DENVER – New data indicate that obesity in postmenopausal women doesn't protect against fractures, contrary to the conventional wisdom.
Indeed, postmenopausal obesity actually appears to be a risk factor for fractures at selected sites, Dr. Juliet E. Compston reported at the meeting.
This is a finding with major public health implications because of the growing obesity epidemic. The ramifications are especially pressing in light of new evidence that obese postmenopausal women who experience a fracture are far less likely than nonobese women to be placed on bone-protective medication, said Dr. Compston, professor of bone medicine at the University of Cambridge (England).
She reported on a study of 44,534 postmenopausal women (mean age, 67 years) in the United States and nine other countries who are participating in the ongoing, prospective, observational GLOW (Global Longitudinal Study of Osteoporosis in Women). At enrollment, 23.4% of the women had a body mass index of 30 kg/m
The prevalence of fracture at baseline was 23% in obese women, 24% in nonobese women, and 32% in the underweight study population. The incidence of one or more new fractures during 2 years of follow-up was 6.4% in the obese and similar at 6.8% in the nonobese women, compared with 7.3% in the underweight group.
Thus, nearly one in four postmenopausal women with a fracture is obese. As the obesity rate continues to climb in the developed world, fractures in the obese will increasingly contribute to the overall burden of fractures in the postmenopausal population, Dr. Compston observed.
The higher prevalence and incidence of fracture in underweight postmenopausal women comes as no surprise; low BMI is recognized as a major risk factor for fracture. What was surprising, though, was that only 27% of obese GLOW participants with an incident fracture were placed on bone-protective medication for secondary prevention.
In contrast, the treatment rate in nonobese women with an incident fracture was 41%, and in underweight women it was 57%. The likely explanation for the markedly lower treatment rate in the obese group is the widespread belief that obesity protects against fractures, according to Dr. Compston.
Incident fractures of the ankle and tibia were significantly more common and wrist fractures were less common in obese women, compared with nonobese study participants.
The obese subjects with an incident fracture had significantly higher rates of several comorbid conditions – asthma, emphysema, and type 1 diabetes – than did nonobese women. They also were more likely than nonobese participants with an incident fracture to have a baseline history of two or more falls within the past 2 years. They had more mobility issues as well, as reflected in their increased rate of self-reported need for arm assistance in standing up. It's likely that reduced mobility and increased risk of falling play an important role in the pathogenesis of fractures in obese postmenopausal women, although this is an issue that needs further study, she observed.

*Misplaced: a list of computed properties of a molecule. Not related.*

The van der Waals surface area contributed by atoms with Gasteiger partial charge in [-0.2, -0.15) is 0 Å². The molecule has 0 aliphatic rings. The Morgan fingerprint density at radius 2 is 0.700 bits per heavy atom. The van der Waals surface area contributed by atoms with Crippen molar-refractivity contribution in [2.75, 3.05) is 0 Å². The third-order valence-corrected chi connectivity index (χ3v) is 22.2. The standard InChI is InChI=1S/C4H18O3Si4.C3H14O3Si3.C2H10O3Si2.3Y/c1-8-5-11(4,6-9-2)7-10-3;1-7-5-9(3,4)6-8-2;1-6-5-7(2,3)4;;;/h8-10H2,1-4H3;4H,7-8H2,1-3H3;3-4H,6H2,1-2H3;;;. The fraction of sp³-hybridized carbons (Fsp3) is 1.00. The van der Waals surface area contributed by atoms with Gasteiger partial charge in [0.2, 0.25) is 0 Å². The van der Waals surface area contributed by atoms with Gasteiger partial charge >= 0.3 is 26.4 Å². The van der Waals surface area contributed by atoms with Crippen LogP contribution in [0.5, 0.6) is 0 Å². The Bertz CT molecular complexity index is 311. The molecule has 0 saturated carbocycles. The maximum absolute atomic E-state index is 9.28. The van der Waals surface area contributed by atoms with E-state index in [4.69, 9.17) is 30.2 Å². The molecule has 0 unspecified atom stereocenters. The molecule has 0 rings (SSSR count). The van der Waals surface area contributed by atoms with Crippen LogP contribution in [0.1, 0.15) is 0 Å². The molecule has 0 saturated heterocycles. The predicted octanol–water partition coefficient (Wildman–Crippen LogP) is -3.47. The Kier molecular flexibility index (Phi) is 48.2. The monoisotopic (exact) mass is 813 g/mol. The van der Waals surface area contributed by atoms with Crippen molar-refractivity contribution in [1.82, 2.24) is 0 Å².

In a separate presentation, Helena Johansson presented an analysis of BMI and fracture risk in 281,637 women drawn from 27 prospective, population-based cohort studies that were conducted in more than two dozen countries. The women were aged 20–105 years (mean age, 63 years).
A total of 18,441 osteoporotic fractures occurred in the study population during a mean 4.8 years of follow-up. After adjustment for bone mineral density, obesity proved to be a risk factor for fracture.
For example, women with a BMI of 34 had an adjusted 14% increased risk of osteoporotic fracture, compared with those having a BMI of 26, an elevation in risk that, while modest, was statistically significant.
And women having a BMI of 34 had a more impressive adjusted 60% increased risk of humerus or elbow fracture, added Ms. Johansson, a statistician at the University of Gothenburg (Sweden).
Dr. Compston declared having no relevant financial disclosures. GLOW is supported by grants from Sanofi-Aventis and Warner Chilcott.
Ms. Johansson declared having no relevant financial disclosures.